Margaret Rathouz, Nesrin Cengiz-Phillips, and Angela S. Krebs
Issues of equity in mathematics classrooms existed prior to COVID-19. For many students, however, meaningful participation in mathematical discussions became nearly impossible in online settings during the pandemic. In this study, we note the diversity in and nature of participation in mathematical discourse in an online course for preservice teachers (PSTs). We investigate the influence of implementing two support strategies for discussion: (a) establishing a “rough-draft/revision” orientation to mathematical tasks; and (b) providing time and structure (tasks and prompts) in an online discussion board for PSTs to post their initial thoughts, react to peers’ solutions, and collectively revise their ideas. In this article, we highlight several benefits of these support strategies to equitable PST participation in a unit on number theory. For example, as compared with oral discussions where only a few PSTs offered their ideas, the written discussion format encouraged every PST to post their ideas. Using a rough-draft/revision stance in the prompts fostered sharing and revealed diverse mathematical approaches, perspectives, and ideas. We argue that giving students opportunities to interact with one another and the mathematics in a variety of ways promotes equitable participation.
Centering Professional Development Around the Instructional Quality Assessment Rubrics
Amber G. Candela and Melissa Boston
In this article we detail a research study using the Instructional Quality Assessment (IQA) Rubrics () as the frame for a professional development with mathematics teachers in grades 3-8. We wanted to create a professional development around a tool that was typically used in research as a way to observe teachers, as a tool to use with teachers on their reflection of instruction. In this study we share both the researchers’ and teachers’ perspectives of affordances and constraints of the professional development and observational rubrics.
Designing Rehearsals for Secondary Mathematics Teachers to Refine Practice
Jared Webb and P. Holt Wilson
In this article, we describe rehearsals designed for use in professional development (PD) with secondary mathematics teachers to support them in reimagining and refining their practice. We detail a theoretical framework for learning in PD that informs our rehearsal design. We then share evidence of secondary mathematics teachers’ improvements in classroom practice from a broader study examining their participation in a PD that featured the use of rehearsals and provide examples of the ways two teachers’ rehearsals of the practice of monitoring students’ engagement with mathematics corresponded to changes in their practice. We conclude with a set of considerations and revisions to our design and a discussion of the role of mathematics teacher educators in supporting teachers in expanding their practice toward more ambitious purposes for students’ mathematical learning.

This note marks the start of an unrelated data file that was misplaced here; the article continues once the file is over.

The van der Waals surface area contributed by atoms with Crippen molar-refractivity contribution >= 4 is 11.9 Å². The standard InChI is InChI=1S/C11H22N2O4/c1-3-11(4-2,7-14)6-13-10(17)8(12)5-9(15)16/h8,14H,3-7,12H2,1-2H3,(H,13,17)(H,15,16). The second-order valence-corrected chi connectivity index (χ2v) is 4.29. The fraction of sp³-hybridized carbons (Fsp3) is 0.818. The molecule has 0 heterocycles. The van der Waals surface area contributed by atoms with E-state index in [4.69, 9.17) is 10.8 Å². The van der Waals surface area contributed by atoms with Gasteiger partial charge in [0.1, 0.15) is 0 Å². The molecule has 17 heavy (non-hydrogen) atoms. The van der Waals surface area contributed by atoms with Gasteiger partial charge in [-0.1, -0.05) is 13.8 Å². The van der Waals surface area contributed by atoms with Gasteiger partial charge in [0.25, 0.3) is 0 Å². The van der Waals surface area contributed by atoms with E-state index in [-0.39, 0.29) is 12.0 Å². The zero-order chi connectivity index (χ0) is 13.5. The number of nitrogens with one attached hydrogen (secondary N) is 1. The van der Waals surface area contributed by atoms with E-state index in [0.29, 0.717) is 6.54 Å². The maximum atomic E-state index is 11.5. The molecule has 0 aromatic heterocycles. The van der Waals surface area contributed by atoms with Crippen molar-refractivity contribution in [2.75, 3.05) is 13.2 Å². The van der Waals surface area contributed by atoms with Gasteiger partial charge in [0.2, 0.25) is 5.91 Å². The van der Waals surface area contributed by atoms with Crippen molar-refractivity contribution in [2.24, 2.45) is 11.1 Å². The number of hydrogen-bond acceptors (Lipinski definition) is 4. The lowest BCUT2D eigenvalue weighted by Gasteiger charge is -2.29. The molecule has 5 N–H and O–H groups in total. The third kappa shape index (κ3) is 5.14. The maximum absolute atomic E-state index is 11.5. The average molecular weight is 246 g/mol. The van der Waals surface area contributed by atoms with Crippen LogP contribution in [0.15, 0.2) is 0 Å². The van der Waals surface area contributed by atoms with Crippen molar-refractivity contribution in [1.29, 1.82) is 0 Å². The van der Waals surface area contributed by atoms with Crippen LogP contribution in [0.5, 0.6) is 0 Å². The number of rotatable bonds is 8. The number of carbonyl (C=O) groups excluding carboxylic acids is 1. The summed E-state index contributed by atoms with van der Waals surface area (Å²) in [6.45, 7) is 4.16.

Developing Preservice Teachers’ Understanding of Area Through a Units Intervention
Megan H. Wickstrom
Preservice elementary teachers (PSTs) often enter their teacher preparation programs with procedural and underdeveloped understandings of area measurement and its applications. This is problematic given that area and the area model are used throughout K–Grade 12 to develop flexibility in students’ mathematical understanding and to provide them with a visual interpretation of numerical ideas. This study describes an intervention aimed at bolstering PSTs’ understanding of area and area units with respect to measurement and number and operations. Following the intervention, results indicate that PSTs had both an improved ability to solve area tiling tasks as well as increased flexibility in the strategies they implemented. The results indicate that PSTs, similar to elementary students, develop a conceptual understanding of area from the use of tangible tools and are able to leverage visualizations to make sense of multiplicative structure across different strategies.
Developing Skills for Exploring Children’s Thinking From Extensive One-on-One Work With Students
Corey Webel and Sheunghyun Yeo
In this article, we share results from a field experience model in which junior-year methods classes were held in an elementary school and preservice teachers (PSTs) worked with a single student (a “Math Buddy") on mathematics for 30 minutes per day. We focus on the development of PSTs’ skills for exploring children’s thinking and the structures and tools that we used to support this development. Data sources include screencast recordings of interactions with Math Buddies and written reflections completed by PSTs. Although the responsiveness of interactions varied across individuals and interactions, in general, PSTs showed improvements in exploring children’s thinking. We share implications of these findings for similar field experience models and for practice-based approaches to teacher education generally.